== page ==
This is a Drum Workshop set that I purchased March of 1983 that was custom built for Buddy Rich in August 1982. He used it for the beginning of the 1983 tour and played them until he had the heart attack when he was in Ann Arbor Michigan. It was ordered and built to his specifications through Joe Cusatis at the modern drum shop in NYC. He wanted the Slingerland TDR throw off on the snare, He wanted Pearl spurs and a Ludwig rail/banana mount for the tom tom. He also wanted Ludwig cymbal holders for the bass drum. The rest of the set is DW but is wrapped in Ludwig white marine pearl. It has the BR on the front bass drum head and "Buddy Rich Fragile" on the cases.Read More
Past Meets Present → Into The Future...Buddy Rich ~ Henry Adler ~ Ted MacKenzie
In 1942, after four years with The Tommy Dorsey Orchestra, Buddy Rich was already considered “The World’s Greatest Drummer.” Soon afterwards, he wanted to develop some music reading skills, so he began to study with renowned drum teacher Henry Adler.
Ironically, he never learned, due to his busy touring schedule. It didn’t make a difference; Buddy Rich was a one of a kind genius with a photographic memory. He could hear a song just once, and memorize it completely. When Buddy sat behind the drums, pure instinct took over. The following quote from drummer Ted MacKenzie sums up Buddy’s relationship with Henry Adler in the 1940’s.
“He never had to practice and no one could teach him. Henry Adler said that Buddy wanted desperately to learn how to read drum notation, but always returned to him empty handed.” - Ted MacKenzie
Adler was keenly aware of the importance in documenting Buddy’s style and technique. This quickly evolved into a collaborative book effort between the two, “Buddy Rich's Modern Interpretation of Snare Drum Rudiments.” Over seventy years have passed since it was first published, and it is still considered the Bible of Drumming. The Rich-Adler method became the standard for all drum books to follow.
While Buddy went on to greater fame, Henry Adler continued teaching the Rich-Adler method in his New York Studio. In 1969, drummer Ted MacKenzie began to study with him. There, Ted also learned additional techniques from jazz drummers, Jim Chapin and Sonny Igoe.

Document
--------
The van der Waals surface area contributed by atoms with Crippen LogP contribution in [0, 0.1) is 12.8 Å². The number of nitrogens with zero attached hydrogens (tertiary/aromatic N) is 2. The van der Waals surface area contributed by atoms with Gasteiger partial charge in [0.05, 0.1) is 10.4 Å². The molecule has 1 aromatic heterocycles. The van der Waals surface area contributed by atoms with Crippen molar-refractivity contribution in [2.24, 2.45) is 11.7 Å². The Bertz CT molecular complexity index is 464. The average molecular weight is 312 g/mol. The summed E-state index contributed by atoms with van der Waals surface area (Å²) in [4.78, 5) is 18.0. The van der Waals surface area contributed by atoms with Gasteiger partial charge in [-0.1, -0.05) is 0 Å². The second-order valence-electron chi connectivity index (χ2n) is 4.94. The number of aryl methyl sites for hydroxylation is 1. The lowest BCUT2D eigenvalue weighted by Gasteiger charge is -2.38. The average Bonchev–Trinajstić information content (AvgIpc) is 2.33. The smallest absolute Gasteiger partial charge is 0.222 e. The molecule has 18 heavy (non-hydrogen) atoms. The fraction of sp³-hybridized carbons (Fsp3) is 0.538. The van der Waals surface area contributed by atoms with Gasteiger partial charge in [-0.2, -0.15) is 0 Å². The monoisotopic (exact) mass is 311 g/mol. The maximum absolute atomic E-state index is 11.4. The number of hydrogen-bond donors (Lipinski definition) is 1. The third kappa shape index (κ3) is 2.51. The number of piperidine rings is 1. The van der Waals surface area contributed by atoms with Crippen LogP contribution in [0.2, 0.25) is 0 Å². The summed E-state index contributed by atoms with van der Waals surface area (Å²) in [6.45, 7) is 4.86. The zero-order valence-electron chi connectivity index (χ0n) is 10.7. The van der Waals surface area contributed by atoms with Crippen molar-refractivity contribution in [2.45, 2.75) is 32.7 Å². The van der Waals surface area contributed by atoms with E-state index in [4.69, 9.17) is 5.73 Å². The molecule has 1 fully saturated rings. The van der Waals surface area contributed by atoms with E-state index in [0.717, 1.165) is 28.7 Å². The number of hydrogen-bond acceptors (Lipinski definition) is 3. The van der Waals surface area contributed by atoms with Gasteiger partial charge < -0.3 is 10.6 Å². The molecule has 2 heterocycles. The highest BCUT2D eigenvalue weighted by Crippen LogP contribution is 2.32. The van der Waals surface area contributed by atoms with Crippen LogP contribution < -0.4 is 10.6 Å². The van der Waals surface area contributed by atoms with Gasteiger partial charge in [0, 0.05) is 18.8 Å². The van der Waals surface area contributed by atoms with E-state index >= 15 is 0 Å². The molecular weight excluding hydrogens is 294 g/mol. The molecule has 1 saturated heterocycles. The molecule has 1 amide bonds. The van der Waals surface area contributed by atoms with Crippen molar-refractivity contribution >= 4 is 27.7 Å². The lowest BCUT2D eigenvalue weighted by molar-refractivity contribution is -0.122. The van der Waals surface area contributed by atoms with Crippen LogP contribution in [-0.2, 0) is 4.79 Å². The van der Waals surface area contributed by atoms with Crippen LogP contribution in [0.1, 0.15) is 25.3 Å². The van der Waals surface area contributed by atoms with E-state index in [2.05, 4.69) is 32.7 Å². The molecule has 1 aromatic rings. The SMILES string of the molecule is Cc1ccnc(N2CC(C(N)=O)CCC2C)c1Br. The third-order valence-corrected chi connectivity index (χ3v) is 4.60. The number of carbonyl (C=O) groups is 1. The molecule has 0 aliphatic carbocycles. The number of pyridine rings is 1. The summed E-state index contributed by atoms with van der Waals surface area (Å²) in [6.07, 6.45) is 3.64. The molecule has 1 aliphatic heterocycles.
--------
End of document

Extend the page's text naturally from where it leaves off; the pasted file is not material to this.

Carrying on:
MacKenzie’s name may be unfamiliar to many in the drumming community, yet his reputation precedes him in upstate New York, where he has been teaching for over forty years. He considers the Rich-Adler method to be “the greatest rudimental system on the planet.”
In the mid 1990’s, Ted Mackenzie and Henry Adler met once again. They teamed up to revise the original 1942 edition of “Modern Interpretation of Snare Drum Rudiments.” Adler came out of retirement specifically to work on this essential project. Both agreed it was long overdue. In 2005, the updated version of Buddy’s book was released to critical acclaim. Buddy Rich’s, bible of drumming, is now more relevant for the 21st Century. It became inevitable that Ted would write a sequel expanding on the earlier Rich - Adler concepts. This book is titled “Buddy Rich’s Rudiments Around The Kit” and is available at Amazon, Barnes & Noble and on Ebay.
“Essentially, it’s what you know and how you apply it that counts. I teach drummers what they need to know, so they can apply it with their own understanding. It’s like learning the ABC's. You can't relate if you don't know the rudimental backdrop.” - Ted MacKenzie